15 November 2023
SUBJECTS: High Court decision
SARAH ABO, HOST: For more, we're joined by Deputy Prime Minister and Defence Minister Richard Marles in Canberra. Richard, good to see you this morning. Now, that statement from Clare O'Neil shows the government appreciates, obviously, the gravity of this situation. So, what's the plan to protect those victims?
RICHARD MARLES, DPEUTY PRIME MINISTER: Well, we are very concerned about this, as you've seen from the clip that you just ran of Clare then, and obviously we argued against this in the High Court, so this is not our decision. All of those people have been put on bridging visas in being released. They have been put on bridging visas with the strictest possible conditions, and as Clare O'Neil alluded to then we are now looking at every option available to us to see what more we can do, and that includes potentially moving down a legislative path. Bear in mind here that the High Court still hasn't actually released its full judgement, which makes the position of the government more difficult. But that said, our focus here is on community safety. I mean, people have an absolute right to feel safe in their homes, to feel safe in going about their lives. And so we will be looking at every possible option around how we can add to the existing restrictions that we've placed on these people.
ABO: Do you reckon its good enough, though, Richard, to be looking at everything you're talking about is sort of what's coming, right? I mean, you were briefing the AFP weeks ago, it seems odd that you weren't formulating your own legislation in preparation for this outcome. I mean, there's obviously no way of knowing how the High Court's going to rule. But surely you would have prepared for this as a potential outcome?
MARLES: Well, they are on bridging visas right now, on strict conditions right now. So, steps have already been taken and are in place. We are looking at what more we can do-
ABO: They are free. They can still run the streets.
MARLES: Well, they're not in jail, that's true, but they are in the community on strict conditions is the answer to that question which forms part of the bridging visas which have been issued to them on their release. So, in other words, in being released these conditions-
ABO: But where are they, though, as you know, Richard Marles, you've got pedophiles, for example, who are out. What's stopping them from walking by a school or living next to a person who's got young children? I mean, there are conditions that need to be in place for these kinds of people who have offended and who haven't been subjected to, similar to the prison system, any kind of rehabilitation programs either.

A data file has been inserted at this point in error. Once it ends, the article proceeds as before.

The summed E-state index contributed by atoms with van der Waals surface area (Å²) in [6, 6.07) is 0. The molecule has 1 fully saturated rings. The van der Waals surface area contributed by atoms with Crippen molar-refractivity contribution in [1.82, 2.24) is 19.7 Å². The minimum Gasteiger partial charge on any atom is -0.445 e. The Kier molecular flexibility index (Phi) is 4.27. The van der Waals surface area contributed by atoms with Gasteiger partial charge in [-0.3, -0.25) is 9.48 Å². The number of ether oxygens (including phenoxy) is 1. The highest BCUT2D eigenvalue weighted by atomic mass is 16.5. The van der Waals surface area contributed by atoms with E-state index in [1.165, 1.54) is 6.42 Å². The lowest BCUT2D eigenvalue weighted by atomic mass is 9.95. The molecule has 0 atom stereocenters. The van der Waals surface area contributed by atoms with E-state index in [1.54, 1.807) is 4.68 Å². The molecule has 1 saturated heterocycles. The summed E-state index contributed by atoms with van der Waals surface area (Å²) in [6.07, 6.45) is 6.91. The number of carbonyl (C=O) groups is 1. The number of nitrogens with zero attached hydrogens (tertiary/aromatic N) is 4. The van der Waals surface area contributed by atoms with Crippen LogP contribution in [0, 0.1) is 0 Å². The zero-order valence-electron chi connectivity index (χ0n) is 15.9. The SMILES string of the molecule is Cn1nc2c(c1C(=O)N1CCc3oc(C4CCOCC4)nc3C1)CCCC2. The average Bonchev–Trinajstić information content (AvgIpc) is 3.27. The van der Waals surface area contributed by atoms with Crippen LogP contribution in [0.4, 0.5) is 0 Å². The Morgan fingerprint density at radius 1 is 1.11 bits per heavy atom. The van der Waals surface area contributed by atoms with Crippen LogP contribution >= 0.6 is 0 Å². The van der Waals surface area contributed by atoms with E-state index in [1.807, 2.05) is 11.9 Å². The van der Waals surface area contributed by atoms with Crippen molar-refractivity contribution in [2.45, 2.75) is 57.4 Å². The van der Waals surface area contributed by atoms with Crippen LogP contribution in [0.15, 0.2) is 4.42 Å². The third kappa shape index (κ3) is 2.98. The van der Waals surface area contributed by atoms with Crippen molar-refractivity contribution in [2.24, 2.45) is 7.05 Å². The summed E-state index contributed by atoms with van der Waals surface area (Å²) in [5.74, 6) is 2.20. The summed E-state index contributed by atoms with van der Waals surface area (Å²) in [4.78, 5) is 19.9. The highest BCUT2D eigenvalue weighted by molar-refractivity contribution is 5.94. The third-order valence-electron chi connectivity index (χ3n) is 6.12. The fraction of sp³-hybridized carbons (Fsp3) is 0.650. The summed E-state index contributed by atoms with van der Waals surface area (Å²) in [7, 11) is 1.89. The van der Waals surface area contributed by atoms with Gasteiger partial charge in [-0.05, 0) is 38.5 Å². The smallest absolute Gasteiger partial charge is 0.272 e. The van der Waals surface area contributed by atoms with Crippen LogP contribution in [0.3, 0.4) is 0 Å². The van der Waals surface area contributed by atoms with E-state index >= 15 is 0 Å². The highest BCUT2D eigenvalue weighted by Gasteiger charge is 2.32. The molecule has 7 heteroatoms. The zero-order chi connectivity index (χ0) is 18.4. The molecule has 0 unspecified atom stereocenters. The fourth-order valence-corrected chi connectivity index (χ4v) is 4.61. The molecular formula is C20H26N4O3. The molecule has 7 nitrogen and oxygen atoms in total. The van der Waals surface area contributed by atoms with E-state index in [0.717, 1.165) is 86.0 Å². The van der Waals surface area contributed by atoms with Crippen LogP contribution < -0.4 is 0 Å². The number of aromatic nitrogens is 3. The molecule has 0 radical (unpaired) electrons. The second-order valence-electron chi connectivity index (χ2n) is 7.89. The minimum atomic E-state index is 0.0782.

MARLES: Well, that's exactly where the conditions go, those issues. Clearly, we know where each of these people are and the conditions in place on them go to these issues and we are looking at what else we can do. Just in answer to your earlier question though, Sarah, the High Court knocked over a law which has been in place for 20 years. So, I know that the Opposition is making this point out there. The Opposition were in power for a decade here with these laws in place and nothing was done during that period of time-
ABO: This has gone through the High Court during your time, it might be unfortunate, obviously, and I take your point absolutely that the Opposition might have had some time to come up with a contingency plan, but this decision has come during your time in government. Therefore it falls on you, unfortunately, for you to come up with a solution. And surely the expectation is right that there should have been a solution in place.
MARLES: Well, there is in part, action that has already been taken and it's absolutely on us. We totally accept that we are the ones now responsible for dealing with this situation. I want to reiterate, all of these people are now on bridging visas right now with strict conditions being placed upon them. So, I don't want people to have a sense that they're able to operate with the kind of freedom that you and I can, there are strict conditions which are being applied to them. We know where they all are, but we're not stopping there is the point I'm really trying to make. And we are looking at what other options are available to us here and that includes legislative options. But again, reiterate that the High Court still hasn't actually given the full judgement. So, the precise reasons for the High Court's decision is not out there. And clearly what we want to do is, in any step that we now take, it needs to be legally robust. There's no point in walking down a path which then gets knocked over again by the High Court. So, this is a difficult situation, we are deeply concerned about it. Community safety is front and centre in terms of every action that we are taking here.
ABO: Yeah, I mean, obviously there is, you know, the High Court's independent. There's a starking disconnect right now between the government and the High Court. Bridging visas, you and I know what they mean, but I guess the everyday Australian May not necessarily understand what that means in terms of restrictions for these people. But I just want to get quickly from you as well, we've seen in western Sydney, Richard, you might have seen about that school that was rejected from the jumping castle situation. Is there anything the Federal Government can do here? Any anti-discrimination laws that you can enforce?
MARLES: Look, I'm not across the detail of, you know obviously, legislation needs to be applied fairly and without discrimination.
ABO: All right, no worries. We have run out of time. Thank you so much for your time. I appreciate it, Richard.
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